If you are someone who indulges in plotting useful visualizations for your dataset, you have come across this choice: Boxplot vs Violin plot? Data Visualization tools like Tableau, PowerBi, Qlik View, and Looker along with programming languages such as Python (Matplotlib, Seaborn) and R Programming (ggplot2) offer data analysts/scientists with these visuals but it comes down to the details when one wants to use either of them in their analysis.
In this article, we’ll go over what Boxplots and Violin plots are and some quick pointers to help you decide which one is better for your data: Boxplot vs Violin plot.
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Boxplot vs Violin Plot: Understanding both
what is a boxplot?
Boxplots or otherwise known as box-and-whisker plots show the distribution of quantitative data from a given dataset in a way that facilitates comparisons between variables or across the chosen categorical variable. The structure of the boxplot is such that the quartiles of the dataset i.e. Q1, Q2 (Median), and Q3 are shown with the Max and Min values of the dataset while the external points (or anomaly points) are shown outside the end whiskers that is a function of the inter-quartile range (anything below Q1 – 1.5*IQR or above Q3 + 1.5*IQR where the IQR is the Interquartile Range i.e Q3 – Q1).
Boxplots are useful in cases when you need to tell more than just count or frequency of things from your data. The median and quartile information along with the fact that outliers can be viewed before plotting a separate visualization like a scatterplot makes a boxplot as good as two to three visualizations put together.
As you can see from the image above, the Boxplot is a very useful visual when compared to the typical Histogram or Barplot where so much information is not conveyed. A boxplot can be used for comparisons over different features too using differentiating components such as colors.
Let us look at an example of Boxplots prepared using the seaborn library in a Jupyter Notebook using Python 3:
This boxplot shows the total bill amount received by a restaurant on multiple weekdays differentiated by a hue for gender. When choosing between Boxplot vs Violin plot, also check how similar the code is.
For more on Boxplots, read -> Boxplots
For the full code on how this boxplot was made, find it below:
import matplotlib.pyplot as plt import seaborn as sns %matplotlib inline tips = sns.load_dataset('tips') sns.boxplot(x='day',y='total_bill',data = tips,hue='sex',palette='coolwarm')
What is a Violin Plot?
Boxplots are informative and can help analysts analyze the data by just viewing it. But what when you need information a tad bit more than a Box plot?
That is when a violin plot comes into the picture. It is a hybrid of the boxplot and kernel density plot that show peaks in the data. The distribution of numerical data can be visualized. While a box plot can only show summary statistics, violin plots can depict summary statistics and the density of each variable. The broader sections of the violin plot represent a higher probability that members of the population will take on the given value; the thinner sections represent a lower probability. (‘p’ in the image below)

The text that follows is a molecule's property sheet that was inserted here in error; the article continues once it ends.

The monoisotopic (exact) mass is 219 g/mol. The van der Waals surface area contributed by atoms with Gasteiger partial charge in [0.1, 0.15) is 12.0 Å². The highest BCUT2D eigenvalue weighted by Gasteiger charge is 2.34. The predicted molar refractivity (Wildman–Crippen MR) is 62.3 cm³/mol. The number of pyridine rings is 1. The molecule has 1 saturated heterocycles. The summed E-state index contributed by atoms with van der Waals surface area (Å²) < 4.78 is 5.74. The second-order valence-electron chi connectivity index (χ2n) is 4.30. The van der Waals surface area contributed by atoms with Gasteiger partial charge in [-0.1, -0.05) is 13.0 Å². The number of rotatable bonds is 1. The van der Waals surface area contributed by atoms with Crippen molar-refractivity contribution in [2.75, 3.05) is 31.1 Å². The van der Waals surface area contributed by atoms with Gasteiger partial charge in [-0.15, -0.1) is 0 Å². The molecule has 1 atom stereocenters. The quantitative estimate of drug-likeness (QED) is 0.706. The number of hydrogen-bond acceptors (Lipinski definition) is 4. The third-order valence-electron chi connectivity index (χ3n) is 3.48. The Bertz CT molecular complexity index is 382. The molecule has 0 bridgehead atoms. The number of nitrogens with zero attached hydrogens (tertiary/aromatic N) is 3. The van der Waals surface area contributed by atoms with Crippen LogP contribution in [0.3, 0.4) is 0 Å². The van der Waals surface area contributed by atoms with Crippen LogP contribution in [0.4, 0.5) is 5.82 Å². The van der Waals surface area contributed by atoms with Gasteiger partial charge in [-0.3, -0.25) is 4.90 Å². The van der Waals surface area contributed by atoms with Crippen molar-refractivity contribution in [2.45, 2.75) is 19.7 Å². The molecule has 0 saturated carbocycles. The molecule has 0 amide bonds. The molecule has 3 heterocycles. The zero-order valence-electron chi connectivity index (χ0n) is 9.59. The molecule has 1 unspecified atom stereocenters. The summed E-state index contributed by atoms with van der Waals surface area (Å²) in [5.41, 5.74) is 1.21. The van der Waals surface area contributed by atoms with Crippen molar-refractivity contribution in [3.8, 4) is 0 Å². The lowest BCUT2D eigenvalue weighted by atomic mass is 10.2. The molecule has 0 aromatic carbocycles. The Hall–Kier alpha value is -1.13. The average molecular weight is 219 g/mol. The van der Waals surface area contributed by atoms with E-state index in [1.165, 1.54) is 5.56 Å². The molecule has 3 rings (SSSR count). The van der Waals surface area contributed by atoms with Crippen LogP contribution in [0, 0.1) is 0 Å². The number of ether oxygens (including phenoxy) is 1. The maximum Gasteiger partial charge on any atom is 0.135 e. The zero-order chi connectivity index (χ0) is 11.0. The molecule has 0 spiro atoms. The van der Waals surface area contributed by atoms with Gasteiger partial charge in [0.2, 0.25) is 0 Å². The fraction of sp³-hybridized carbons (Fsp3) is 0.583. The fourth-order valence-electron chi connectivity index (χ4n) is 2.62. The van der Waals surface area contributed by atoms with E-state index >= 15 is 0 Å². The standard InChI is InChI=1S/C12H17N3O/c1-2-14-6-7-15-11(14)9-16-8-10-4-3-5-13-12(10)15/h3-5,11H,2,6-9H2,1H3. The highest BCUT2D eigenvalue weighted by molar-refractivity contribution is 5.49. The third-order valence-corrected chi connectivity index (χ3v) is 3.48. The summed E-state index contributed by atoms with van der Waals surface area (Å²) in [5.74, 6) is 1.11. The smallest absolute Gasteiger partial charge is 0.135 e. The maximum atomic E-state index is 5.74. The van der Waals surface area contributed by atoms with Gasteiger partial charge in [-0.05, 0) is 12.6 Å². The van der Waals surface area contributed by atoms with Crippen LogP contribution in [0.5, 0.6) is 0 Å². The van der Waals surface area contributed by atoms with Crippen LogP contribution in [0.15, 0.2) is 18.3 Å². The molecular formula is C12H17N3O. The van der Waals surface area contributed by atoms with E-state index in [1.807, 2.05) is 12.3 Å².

So when information is the aspect that is important in choosing between a Boxplot vs Violin plot: A Violin plot wins.
Let us look at a violin plot for the same data as used above for the boxplot:
While the boxplots tell us that the median total bill value between 10 and 20 mostly, it does not tell us what is the probability of the total bill being in that range. The violin plot shows us the probability and tells us that the peaks are more defined in the case of female customers while flatter for male customers showing female customers generally spends very close to the median value. At least, if we consider which visual looks better between the boxplot vs violin plot for this data, it is a violin plot.
For more on Violin Plot, read -> Violin Plots
For the full code on how this violin plot was made, find it below:
import matplotlib.pyplot as plt import seaborn as sns %matplotlib inline tips = sns.load_dataset('tips') sns.violinplot(x='day',y='total_bill',data = tips,hue='sex',palette='coolwarm')
With just changing one word, you get so much more out of your visualization which shows us why Violin Plots are a better visualization in this case.
Find the code comparison for Boxplot vs Violin plot below:
sns.boxplot(x='day',y='total_bill',data = tips,hue='sex',palette='coolwarm') OR sns.violinplot(x='day',y='total_bill',data = tips,hue='sex',palette='coolwarm')
A comparative conclusion
Boxplot vs Violin Plot has been a question for a long time. Using boxplots can define your data to people in an easy way because there just is so much you can learn about your data using a boxplot.
Now when you see a boxplot and violin plot, the basic difference is only the underlying KDE plot in the violin plot which is not evident in the boxplot. The violin plot can help a viewer understand the probability of things and therefore it is imperative for you to use a violin plot if you have a large enough dataset to capture the underlying probabilities of your dataset.
Two things that can help you choose between the boxplot vs violin plot: The size of your dataset and your audience. If the size of your dataset is big enough, use a violin plot to show the additional information only ensuring you don’t put up too much information to show for your audience which might not understand the essence of densities in a visualization like a violin plot. However, if you choose to put the violin plot in your report, make sure you indicate what story it tells about your data.
Boxplot vs Violin plot also, therefore, is a choice that depends on the data analyst/scientist to decide what would be a better option for the analysis.
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